Understanding Industrial Equipment and Our Manufacturing Legacy

I'm Sandra Adams, a blogger and enthusiast of many eclectic targets, including pottery and industrial equipment and supplies. I've traced my family tree as far back as I can go and there is not one moment where my family hasn't been involved in manufacturing. My dad worked as a mechanic repairing industrial machinery and if it wasn't for me, he wouldn't have anyone to pass down his knowledge to. I've always wanted to know what my dad was up to, so I'd ask him what he did everyday. I've always been really curious and this has lead me to develop a really strong understanding of industrial equipment. My love for industrial equipment hasn't waned and now I feel like sharing this knowledge with others. I've created this blog for this exact purpose.

Ordering The Right Casters For Your Bakery


If your bakery has equipment in your kitchen or freezer that is on casters, it can be downright dangerous if any of those casters malfunction. The right casters can make all the difference, but that is only part of the equation. Repairing and replacing casters is important, but so is keeping the area primed and ready for material on casters to be moved safely from place to place. Your employees must have the proper training in material handling as well. The following is a list of tips to keep you and your employees safe while moving equipment or shelving that is on casters.

Don't Overload

Before you order casters, consider the heaviest loads you will be moving. The units with casters that you order should be able to hold a portion of weight over that amount. If you have an industrial scale, consider placing a test load, for example, 500 lbs., on the scale to see exactly what 500 lbs looks like before loading up your item on casters.

Map the Route

Before transporting a heavy load from one area of the bakery to another, clear the path as much as possible ahead of time. Note any bumps, slopes, or sharp corners that may be troublesome when handling material near that area.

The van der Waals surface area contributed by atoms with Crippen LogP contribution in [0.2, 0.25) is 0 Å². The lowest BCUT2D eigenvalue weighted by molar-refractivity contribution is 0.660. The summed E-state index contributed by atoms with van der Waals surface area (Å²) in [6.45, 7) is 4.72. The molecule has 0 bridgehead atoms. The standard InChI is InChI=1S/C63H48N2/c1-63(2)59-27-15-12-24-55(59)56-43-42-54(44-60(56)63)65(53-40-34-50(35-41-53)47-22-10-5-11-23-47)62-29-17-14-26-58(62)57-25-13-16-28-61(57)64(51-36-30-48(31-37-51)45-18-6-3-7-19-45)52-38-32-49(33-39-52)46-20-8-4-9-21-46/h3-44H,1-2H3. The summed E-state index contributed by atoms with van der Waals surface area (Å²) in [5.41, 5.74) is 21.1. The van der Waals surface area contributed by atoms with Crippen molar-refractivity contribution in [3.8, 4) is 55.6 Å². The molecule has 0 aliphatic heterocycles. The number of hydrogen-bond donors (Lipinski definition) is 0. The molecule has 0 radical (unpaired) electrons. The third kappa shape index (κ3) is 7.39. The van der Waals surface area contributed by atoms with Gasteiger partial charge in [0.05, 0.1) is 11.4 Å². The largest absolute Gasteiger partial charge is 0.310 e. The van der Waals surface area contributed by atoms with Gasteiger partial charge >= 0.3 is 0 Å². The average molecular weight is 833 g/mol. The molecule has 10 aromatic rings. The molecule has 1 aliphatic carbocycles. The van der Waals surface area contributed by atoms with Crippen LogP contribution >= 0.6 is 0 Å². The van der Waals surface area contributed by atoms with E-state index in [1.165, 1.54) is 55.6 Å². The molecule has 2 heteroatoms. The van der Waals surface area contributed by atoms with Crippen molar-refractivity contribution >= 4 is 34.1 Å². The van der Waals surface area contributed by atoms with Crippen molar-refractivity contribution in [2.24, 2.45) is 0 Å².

Consider the Surface

If your casters are moving from a slippery freezer floor to concrete and back again, make sure that you invest in casters that won't corrode, rust or pit. Stainless steel casters will stand up to wet surfaces and stay smooth over time. Stainless steel casters will cost more from the outset, but over time they will save you money because they will not need to be replaced the way that other casters might. Their strength and resistance to decay will not only keep you and your employees safe, but save you money in the long run.

Do Your Research

When your order your casters, take the time to talk with an expert at the company you are ordering from. Tell them the weight of the loads that you will be moving, storage conditions, and the types of surfaces that the casters will be moving over. Let the person know if there are any sharp corners that the casters have to make it around, or steep inclines or declines that you will need to travel over. If the items on casters will be moving from the freezer to other areas, be sure to let the rep know this as well. The company rep will be able to suggest specific casters that utilize appropriate rivets, bolts, bearings, and materials that will be perfect for your bakery's needs.


16 October 2015